My paintings employ an aesthetic gesture towards moments in history that run parallel to current times, often intersecting and exploring hidden and deeper meanings of my experience as an African American male.
Bob Dilworth uses painting to tackle issues of race, culture, and ethnicity while depicting family and friends. Equally important are the structural concept of myths and folktales. Dilworth is also interested in religious beliefs that may be interpreted through metaphors and allegory.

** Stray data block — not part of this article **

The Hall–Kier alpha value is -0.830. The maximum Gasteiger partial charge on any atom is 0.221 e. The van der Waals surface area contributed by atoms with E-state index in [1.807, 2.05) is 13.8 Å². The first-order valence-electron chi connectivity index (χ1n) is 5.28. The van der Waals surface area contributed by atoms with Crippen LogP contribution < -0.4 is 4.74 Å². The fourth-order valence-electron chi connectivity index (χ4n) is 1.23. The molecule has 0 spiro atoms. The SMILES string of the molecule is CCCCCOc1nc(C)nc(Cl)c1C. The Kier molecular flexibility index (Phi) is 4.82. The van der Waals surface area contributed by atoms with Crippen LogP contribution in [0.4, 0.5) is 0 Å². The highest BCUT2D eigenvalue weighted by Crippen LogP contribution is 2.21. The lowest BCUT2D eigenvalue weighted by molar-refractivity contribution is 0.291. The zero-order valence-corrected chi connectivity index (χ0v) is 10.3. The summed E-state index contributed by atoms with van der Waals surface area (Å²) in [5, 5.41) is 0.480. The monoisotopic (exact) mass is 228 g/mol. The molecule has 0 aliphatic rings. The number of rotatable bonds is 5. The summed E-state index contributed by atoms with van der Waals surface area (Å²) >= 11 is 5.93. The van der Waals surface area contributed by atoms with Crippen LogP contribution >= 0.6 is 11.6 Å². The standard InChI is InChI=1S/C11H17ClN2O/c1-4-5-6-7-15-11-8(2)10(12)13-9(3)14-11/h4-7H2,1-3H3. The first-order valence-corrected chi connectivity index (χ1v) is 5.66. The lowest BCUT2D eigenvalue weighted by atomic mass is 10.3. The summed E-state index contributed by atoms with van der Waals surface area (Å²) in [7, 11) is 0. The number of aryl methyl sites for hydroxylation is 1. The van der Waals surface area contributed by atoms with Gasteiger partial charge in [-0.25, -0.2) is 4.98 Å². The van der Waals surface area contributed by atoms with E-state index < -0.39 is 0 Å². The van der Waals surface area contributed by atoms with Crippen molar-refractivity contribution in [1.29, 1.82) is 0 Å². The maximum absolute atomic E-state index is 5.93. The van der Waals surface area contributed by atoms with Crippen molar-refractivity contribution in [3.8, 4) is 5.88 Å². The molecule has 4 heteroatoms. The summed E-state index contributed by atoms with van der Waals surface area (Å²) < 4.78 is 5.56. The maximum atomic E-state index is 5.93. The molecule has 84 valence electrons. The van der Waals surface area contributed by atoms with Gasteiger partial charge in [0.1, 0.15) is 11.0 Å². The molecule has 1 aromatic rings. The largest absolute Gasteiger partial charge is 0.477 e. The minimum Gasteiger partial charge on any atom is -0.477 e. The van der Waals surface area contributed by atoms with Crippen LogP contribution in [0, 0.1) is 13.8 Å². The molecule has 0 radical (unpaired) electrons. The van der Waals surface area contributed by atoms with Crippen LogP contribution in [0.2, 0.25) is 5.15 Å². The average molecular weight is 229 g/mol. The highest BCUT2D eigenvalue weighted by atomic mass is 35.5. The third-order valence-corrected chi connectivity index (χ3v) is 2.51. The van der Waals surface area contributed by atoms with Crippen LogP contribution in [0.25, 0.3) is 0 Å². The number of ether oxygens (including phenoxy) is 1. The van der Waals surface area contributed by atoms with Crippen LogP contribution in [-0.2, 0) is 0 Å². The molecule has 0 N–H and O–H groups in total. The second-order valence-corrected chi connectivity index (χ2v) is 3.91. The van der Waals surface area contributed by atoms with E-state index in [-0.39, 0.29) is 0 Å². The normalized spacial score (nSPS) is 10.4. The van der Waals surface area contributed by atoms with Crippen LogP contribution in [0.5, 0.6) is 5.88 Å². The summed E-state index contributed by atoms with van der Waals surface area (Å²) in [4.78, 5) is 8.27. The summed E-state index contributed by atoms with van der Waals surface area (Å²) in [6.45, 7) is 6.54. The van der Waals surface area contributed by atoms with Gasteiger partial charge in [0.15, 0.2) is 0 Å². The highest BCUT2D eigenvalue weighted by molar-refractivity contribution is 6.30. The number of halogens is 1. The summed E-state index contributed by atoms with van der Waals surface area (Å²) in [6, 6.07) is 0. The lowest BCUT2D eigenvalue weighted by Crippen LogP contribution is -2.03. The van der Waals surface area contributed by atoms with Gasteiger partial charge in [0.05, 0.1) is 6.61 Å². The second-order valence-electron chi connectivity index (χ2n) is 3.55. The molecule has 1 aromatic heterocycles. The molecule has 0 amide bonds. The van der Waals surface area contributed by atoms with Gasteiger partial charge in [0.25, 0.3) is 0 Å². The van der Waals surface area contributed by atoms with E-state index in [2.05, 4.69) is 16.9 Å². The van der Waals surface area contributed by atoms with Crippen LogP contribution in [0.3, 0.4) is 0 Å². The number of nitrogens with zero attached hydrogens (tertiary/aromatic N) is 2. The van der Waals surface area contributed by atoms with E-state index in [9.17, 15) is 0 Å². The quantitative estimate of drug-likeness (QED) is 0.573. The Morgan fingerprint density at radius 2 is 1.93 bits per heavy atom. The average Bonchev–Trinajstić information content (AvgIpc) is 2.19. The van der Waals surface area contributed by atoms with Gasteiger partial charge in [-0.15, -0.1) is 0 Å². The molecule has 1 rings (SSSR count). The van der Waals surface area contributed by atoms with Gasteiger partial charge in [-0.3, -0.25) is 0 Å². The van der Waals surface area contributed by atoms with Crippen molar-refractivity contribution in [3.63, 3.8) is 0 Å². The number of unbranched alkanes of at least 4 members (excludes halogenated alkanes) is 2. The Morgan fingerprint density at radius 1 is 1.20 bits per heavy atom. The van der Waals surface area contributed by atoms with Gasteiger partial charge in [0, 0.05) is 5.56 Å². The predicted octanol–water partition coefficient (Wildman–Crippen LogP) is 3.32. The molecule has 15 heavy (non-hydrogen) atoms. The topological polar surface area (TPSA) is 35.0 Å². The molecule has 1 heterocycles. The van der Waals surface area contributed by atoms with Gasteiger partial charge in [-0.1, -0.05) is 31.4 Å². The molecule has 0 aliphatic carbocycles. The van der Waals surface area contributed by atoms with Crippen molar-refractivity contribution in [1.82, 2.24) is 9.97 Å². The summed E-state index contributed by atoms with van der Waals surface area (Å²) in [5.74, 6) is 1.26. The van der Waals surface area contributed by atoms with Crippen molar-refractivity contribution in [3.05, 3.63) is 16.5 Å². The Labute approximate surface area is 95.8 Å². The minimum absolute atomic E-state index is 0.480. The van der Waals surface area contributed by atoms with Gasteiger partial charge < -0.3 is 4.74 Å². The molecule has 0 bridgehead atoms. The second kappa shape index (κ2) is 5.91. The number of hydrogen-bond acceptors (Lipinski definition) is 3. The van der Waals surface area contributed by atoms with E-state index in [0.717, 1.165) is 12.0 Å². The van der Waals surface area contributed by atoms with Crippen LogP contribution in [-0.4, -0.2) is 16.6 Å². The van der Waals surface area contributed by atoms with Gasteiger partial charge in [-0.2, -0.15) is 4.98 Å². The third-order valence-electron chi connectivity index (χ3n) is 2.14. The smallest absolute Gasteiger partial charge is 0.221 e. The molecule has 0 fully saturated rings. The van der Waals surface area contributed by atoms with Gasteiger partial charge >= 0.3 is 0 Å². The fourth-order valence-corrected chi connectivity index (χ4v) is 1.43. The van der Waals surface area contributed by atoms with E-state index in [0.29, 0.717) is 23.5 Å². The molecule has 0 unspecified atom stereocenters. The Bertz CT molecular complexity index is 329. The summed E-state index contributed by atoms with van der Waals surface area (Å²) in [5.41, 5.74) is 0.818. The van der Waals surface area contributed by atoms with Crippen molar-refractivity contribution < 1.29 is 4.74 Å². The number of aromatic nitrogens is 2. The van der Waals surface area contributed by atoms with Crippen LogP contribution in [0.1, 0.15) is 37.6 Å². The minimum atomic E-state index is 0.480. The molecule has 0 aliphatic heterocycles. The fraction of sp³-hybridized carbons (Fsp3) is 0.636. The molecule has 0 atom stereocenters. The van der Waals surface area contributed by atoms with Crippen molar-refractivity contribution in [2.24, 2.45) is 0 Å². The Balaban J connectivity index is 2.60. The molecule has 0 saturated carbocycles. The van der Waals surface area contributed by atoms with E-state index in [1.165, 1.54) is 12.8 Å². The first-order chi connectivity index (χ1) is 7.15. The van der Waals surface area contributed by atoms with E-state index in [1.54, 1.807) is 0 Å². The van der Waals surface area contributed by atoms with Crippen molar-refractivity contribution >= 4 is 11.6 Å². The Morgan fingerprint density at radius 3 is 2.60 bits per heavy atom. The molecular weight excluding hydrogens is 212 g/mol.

Originally from a small, rural town, 50 miles south of Richmond, Virginia, Dilworth employees the fluent use of textiles as an effort to preserve “institutional memory” as its residents leave for more opportunity and the once thriving community is fading into history. Dilworth has returned to Lawrenceville over the years to interview residents and take photos of their homes, furniture, curtains, quilts and tablecloths that are stories of their lives. Dilworth’s current work examines the identity of friends and family and explores notions of home, heritage, ancestry and generational change. This examination of friends and family members is also seen in decorative patterns, designs and bric-a-brac executed in oil and acrylic paint, spray paint, stencil, paint makers, inks as well as glued, stitched and sewn fabrics and paper.